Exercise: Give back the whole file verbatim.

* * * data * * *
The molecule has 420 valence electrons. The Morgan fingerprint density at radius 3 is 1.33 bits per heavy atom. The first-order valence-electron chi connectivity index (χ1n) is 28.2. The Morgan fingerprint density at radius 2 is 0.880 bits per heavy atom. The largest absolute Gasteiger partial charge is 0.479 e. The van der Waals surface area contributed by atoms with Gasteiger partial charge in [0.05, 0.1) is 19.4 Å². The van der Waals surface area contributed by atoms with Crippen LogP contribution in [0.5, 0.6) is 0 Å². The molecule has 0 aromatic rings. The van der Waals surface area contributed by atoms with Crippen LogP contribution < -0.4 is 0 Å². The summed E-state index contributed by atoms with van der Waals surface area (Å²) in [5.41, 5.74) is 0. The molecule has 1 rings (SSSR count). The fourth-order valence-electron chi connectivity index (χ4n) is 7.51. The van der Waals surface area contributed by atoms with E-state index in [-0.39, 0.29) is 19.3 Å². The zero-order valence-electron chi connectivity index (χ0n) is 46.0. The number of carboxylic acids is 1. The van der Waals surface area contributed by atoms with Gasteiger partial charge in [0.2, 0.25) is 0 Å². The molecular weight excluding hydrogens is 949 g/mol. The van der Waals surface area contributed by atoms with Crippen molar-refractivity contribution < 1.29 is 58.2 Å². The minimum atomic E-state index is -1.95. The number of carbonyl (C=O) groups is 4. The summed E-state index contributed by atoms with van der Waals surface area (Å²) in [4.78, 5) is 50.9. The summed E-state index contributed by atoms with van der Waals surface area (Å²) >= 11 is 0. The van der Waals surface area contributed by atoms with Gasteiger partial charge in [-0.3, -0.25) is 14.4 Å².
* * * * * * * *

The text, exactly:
The molecule has 420 valence electrons. The Morgan fingerprint density at radius 3 is 1.33 bits per heavy atom. The first-order valence-electron chi connectivity index (χ1n) is 28.2. The Morgan fingerprint density at radius 2 is 0.880 bits per heavy atom. The largest absolute Gasteiger partial charge is 0.479 e. The van der Waals surface area contributed by atoms with Gasteiger partial charge in [0.05, 0.1) is 19.4 Å². The van der Waals surface area contributed by atoms with Crippen LogP contribution in [0.5, 0.6) is 0 Å². The molecule has 0 aromatic rings. The van der Waals surface area contributed by atoms with Crippen LogP contribution < -0.4 is 0 Å². The summed E-state index contributed by atoms with van der Waals surface area (Å²) in [5.41, 5.74) is 0. The molecule has 1 rings (SSSR count). The fourth-order valence-electron chi connectivity index (χ4n) is 7.51. The van der Waals surface area contributed by atoms with E-state index in [-0.39, 0.29) is 19.3 Å². The zero-order valence-electron chi connectivity index (χ0n) is 46.0. The number of carboxylic acids is 1. The van der Waals surface area contributed by atoms with Gasteiger partial charge in [0.2, 0.25) is 0 Å². The molecular weight excluding hydrogens is 949 g/mol. The van der Waals surface area contributed by atoms with Crippen molar-refractivity contribution < 1.29 is 58.2 Å². The minimum atomic E-state index is -1.95. The number of carbonyl (C=O) groups is 4. The summed E-state index contributed by atoms with van der Waals surface area (Å²) in [4.78, 5) is 50.9. The summed E-state index contributed by atoms with van der Waals surface area (Å²) >= 11 is 0. The van der Waals surface area contributed by atoms with Gasteiger partial charge in [-0.3, -0.25) is 14.4 Å².